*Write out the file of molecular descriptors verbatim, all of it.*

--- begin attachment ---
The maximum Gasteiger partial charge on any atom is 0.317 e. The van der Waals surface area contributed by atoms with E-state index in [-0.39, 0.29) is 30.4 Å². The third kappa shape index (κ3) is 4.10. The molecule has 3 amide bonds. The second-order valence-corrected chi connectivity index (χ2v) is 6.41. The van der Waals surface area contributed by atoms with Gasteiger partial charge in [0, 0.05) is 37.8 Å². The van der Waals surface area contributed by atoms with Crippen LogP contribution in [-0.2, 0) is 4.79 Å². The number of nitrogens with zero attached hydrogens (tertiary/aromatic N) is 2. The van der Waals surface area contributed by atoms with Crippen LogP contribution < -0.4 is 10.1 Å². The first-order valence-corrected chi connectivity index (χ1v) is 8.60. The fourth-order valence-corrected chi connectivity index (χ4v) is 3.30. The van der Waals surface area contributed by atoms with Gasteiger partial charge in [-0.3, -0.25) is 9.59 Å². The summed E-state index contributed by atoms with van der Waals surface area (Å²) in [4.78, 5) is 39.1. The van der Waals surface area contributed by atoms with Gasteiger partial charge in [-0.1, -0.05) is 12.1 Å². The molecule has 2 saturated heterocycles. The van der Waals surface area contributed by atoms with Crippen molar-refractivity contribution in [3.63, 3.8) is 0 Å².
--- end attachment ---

The maximum Gasteiger partial charge on any atom is 0.317 e. The van der Waals surface area contributed by atoms with E-state index in [-0.39, 0.29) is 30.4 Å². The third kappa shape index (κ3) is 4.10. The molecule has 3 amide bonds. The second-order valence-corrected chi connectivity index (χ2v) is 6.41. The van der Waals surface area contributed by atoms with Gasteiger partial charge in [0, 0.05) is 37.8 Å². The van der Waals surface area contributed by atoms with Crippen LogP contribution in [-0.2, 0) is 4.79 Å². The number of nitrogens with zero attached hydrogens (tertiary/aromatic N) is 2. The van der Waals surface area contributed by atoms with Crippen LogP contribution < -0.4 is 10.1 Å². The first-order valence-corrected chi connectivity index (χ1v) is 8.60. The fourth-order valence-corrected chi connectivity index (χ4v) is 3.30. The van der Waals surface area contributed by atoms with Gasteiger partial charge in [-0.3, -0.25) is 9.59 Å². The summed E-state index contributed by atoms with van der Waals surface area (Å²) in [4.78, 5) is 39.1. The van der Waals surface area contributed by atoms with Gasteiger partial charge in [-0.1, -0.05) is 12.1 Å². The molecule has 2 saturated heterocycles. The van der Waals surface area contributed by atoms with Crippen molar-refractivity contribution in [3.63, 3.8) is 0 Å².